CEOs of Major Defense Companies Speak Out About Racism, Call for Unity
In many cases, their internal messages and social media posts went out days before military leaders issued their own calls for reflection.
It’s rare for defense CEOs to speak out about social or political issues, but many spent the early part of the week doing just that, sending internal messages to their employees and posting to social media about racism in America.
In many cases, their messages went out days before military leaders issued their own calls for reflection on Tuesday and Wednesday.
“The death of George Floyd was the result of a reprehensible act,” Raytheon Technologies CEO Greg Hayes said in a June 1 note to employees — a reference to the black man killed by a white Minneapolis police officer last week. “Although authorities are taking action to ensure justice, the national response and global dialogue related to Mr. Floyd’s death point to a serious issue ― and we must not look away.
“We must take notice,” Hayes continued. “We have to respond clearly that racism, discrimination and hatred will not be tolerated. We must take this moment to embrace the fundamental values that unite us.”
Northrop Grumman CEO Kathy Warden wrote her own note to employees, a copy of which was obtained by Defense One: "I am deeply saddened and concerned about the acts of senseless violence against Black men and women in our society. I know many of you are struggling right now, and I want you to know that on behalf of our company and as an individual, I stand with you. Now is the time for unity.”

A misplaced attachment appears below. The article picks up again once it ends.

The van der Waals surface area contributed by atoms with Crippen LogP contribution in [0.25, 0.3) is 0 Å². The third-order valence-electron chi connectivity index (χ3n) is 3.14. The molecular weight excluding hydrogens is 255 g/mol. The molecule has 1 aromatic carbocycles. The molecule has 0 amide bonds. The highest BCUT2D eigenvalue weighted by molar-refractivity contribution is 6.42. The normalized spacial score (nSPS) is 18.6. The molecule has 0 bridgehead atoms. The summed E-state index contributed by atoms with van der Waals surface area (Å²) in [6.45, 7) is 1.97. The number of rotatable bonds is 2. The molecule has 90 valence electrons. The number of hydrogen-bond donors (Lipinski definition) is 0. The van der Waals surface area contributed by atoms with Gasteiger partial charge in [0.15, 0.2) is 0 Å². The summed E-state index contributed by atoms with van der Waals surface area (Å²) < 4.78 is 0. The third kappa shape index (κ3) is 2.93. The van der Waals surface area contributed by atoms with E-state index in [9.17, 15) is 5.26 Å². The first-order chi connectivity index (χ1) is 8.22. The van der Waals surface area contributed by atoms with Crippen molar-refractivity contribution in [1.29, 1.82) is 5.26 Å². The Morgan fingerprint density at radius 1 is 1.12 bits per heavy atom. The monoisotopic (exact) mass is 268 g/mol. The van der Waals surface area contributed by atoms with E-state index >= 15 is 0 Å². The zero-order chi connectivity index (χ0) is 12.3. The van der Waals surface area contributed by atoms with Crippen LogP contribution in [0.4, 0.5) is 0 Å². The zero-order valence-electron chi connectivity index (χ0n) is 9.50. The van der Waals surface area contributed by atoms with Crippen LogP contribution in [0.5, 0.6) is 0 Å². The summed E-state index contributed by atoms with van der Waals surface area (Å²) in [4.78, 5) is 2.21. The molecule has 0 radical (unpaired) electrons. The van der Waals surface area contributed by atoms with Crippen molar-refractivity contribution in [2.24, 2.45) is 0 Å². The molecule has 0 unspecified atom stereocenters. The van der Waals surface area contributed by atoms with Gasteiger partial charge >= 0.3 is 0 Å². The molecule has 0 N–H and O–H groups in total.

Boeing CEO Dave Calhoun, on the job just six months, wrote in a May 29 note to employees that the company has a zero-tolerance policy for people who discriminate.
“There is no room in our company for them, and in fact in my short time as your CEO we have already terminated individuals for engaging in that behavior,” Calhoun wrote.
In a LinkedIn post, Bill Brown, the CEO of L3 Harris Technologies, said: “Change is necessary – and we all need to be part of the solution.”
Lockheed Martin CEO Marillyn Hewson told employees that she “was shocked and deeply saddened watching the recent events surrounding the tragic death of George Floyd and the ensuing protests and unrest across the United States.”
“The reaction of anger, shock, and frustration in communities across the nation has created a moment for each of us to assess how we engage, interact, respect and value each other as human beings,” Hewson said.